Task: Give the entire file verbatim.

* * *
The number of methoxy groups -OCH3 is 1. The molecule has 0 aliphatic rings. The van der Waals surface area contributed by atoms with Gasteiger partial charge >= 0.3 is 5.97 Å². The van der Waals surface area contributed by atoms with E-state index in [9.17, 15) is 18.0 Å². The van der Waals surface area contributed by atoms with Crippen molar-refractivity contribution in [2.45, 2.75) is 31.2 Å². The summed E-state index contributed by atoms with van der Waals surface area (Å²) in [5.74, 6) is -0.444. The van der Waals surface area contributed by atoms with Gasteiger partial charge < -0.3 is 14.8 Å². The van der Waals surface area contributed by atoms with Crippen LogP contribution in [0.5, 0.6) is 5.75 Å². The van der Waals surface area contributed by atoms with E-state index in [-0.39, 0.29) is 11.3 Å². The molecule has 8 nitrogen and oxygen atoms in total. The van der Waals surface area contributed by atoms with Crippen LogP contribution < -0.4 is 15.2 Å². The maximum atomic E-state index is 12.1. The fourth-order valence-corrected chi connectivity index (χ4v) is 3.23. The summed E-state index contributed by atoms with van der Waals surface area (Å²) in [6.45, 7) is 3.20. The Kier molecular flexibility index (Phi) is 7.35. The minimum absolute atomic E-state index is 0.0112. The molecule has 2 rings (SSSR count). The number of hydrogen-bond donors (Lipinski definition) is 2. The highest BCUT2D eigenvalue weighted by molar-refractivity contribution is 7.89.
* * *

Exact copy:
The number of methoxy groups -OCH3 is 1. The molecule has 0 aliphatic rings. The van der Waals surface area contributed by atoms with Gasteiger partial charge >= 0.3 is 5.97 Å². The van der Waals surface area contributed by atoms with E-state index in [9.17, 15) is 18.0 Å². The van der Waals surface area contributed by atoms with Crippen molar-refractivity contribution in [2.45, 2.75) is 31.2 Å². The summed E-state index contributed by atoms with van der Waals surface area (Å²) in [5.74, 6) is -0.444. The van der Waals surface area contributed by atoms with Gasteiger partial charge < -0.3 is 14.8 Å². The van der Waals surface area contributed by atoms with Crippen LogP contribution in [0.5, 0.6) is 5.75 Å². The van der Waals surface area contributed by atoms with E-state index in [-0.39, 0.29) is 11.3 Å². The molecule has 8 nitrogen and oxygen atoms in total. The van der Waals surface area contributed by atoms with Crippen LogP contribution < -0.4 is 15.2 Å². The maximum atomic E-state index is 12.1. The fourth-order valence-corrected chi connectivity index (χ4v) is 3.23. The summed E-state index contributed by atoms with van der Waals surface area (Å²) in [6.45, 7) is 3.20. The Kier molecular flexibility index (Phi) is 7.35. The minimum absolute atomic E-state index is 0.0112. The molecule has 2 rings (SSSR count). The number of hydrogen-bond donors (Lipinski definition) is 2. The highest BCUT2D eigenvalue weighted by molar-refractivity contribution is 7.89.